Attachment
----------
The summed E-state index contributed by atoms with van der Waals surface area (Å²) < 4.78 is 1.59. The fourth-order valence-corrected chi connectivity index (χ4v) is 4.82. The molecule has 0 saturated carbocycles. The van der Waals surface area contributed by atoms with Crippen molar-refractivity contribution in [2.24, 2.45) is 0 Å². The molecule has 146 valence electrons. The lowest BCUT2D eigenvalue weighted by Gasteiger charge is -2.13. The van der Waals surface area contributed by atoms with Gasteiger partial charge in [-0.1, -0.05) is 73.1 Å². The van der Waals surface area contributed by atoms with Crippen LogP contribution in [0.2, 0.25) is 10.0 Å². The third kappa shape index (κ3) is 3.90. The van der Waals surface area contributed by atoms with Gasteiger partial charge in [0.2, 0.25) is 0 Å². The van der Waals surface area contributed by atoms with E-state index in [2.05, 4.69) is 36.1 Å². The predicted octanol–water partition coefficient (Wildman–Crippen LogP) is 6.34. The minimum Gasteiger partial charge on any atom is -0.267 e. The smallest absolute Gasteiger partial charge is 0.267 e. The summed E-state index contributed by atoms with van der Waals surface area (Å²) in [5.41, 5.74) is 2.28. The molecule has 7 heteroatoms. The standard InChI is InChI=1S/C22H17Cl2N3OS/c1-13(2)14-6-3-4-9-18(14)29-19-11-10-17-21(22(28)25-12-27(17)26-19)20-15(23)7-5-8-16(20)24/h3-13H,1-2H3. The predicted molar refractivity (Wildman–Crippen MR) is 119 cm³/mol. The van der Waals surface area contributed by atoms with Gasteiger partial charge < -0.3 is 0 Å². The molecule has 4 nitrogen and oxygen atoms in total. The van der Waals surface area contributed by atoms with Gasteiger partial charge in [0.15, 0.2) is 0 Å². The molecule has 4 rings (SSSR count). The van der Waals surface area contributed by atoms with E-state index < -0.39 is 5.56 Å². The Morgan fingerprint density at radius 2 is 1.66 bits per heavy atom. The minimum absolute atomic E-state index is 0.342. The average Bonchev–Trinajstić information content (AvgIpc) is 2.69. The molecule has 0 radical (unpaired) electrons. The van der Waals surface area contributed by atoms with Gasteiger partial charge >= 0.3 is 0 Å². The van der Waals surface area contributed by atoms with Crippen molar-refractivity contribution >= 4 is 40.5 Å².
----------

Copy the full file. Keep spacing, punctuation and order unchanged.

The summed E-state index contributed by atoms with van der Waals surface area (Å²) < 4.78 is 1.59. The fourth-order valence-corrected chi connectivity index (χ4v) is 4.82. The molecule has 0 saturated carbocycles. The van der Waals surface area contributed by atoms with Crippen molar-refractivity contribution in [2.24, 2.45) is 0 Å². The molecule has 146 valence electrons. The lowest BCUT2D eigenvalue weighted by Gasteiger charge is -2.13. The van der Waals surface area contributed by atoms with Gasteiger partial charge in [-0.1, -0.05) is 73.1 Å². The van der Waals surface area contributed by atoms with Crippen LogP contribution in [0.2, 0.25) is 10.0 Å². The third kappa shape index (κ3) is 3.90. The van der Waals surface area contributed by atoms with Gasteiger partial charge in [0.2, 0.25) is 0 Å². The van der Waals surface area contributed by atoms with E-state index in [2.05, 4.69) is 36.1 Å². The predicted octanol–water partition coefficient (Wildman–Crippen LogP) is 6.34. The minimum Gasteiger partial charge on any atom is -0.267 e. The smallest absolute Gasteiger partial charge is 0.267 e. The summed E-state index contributed by atoms with van der Waals surface area (Å²) in [5.41, 5.74) is 2.28. The molecule has 7 heteroatoms. The standard InChI is InChI=1S/C22H17Cl2N3OS/c1-13(2)14-6-3-4-9-18(14)29-19-11-10-17-21(22(28)25-12-27(17)26-19)20-15(23)7-5-8-16(20)24/h3-13H,1-2H3. The predicted molar refractivity (Wildman–Crippen MR) is 119 cm³/mol. The van der Waals surface area contributed by atoms with Gasteiger partial charge < -0.3 is 0 Å². The molecule has 4 nitrogen and oxygen atoms in total. The van der Waals surface area contributed by atoms with Gasteiger partial charge in [0.15, 0.2) is 0 Å². The molecule has 4 rings (SSSR count). The van der Waals surface area contributed by atoms with E-state index < -0.39 is 5.56 Å². The Morgan fingerprint density at radius 2 is 1.66 bits per heavy atom. The minimum absolute atomic E-state index is 0.342. The average Bonchev–Trinajstić information content (AvgIpc) is 2.69. The molecule has 0 radical (unpaired) electrons. The van der Waals surface area contributed by atoms with Gasteiger partial charge >= 0.3 is 0 Å². The van der Waals surface area contributed by atoms with Crippen molar-refractivity contribution >= 4 is 40.5 Å².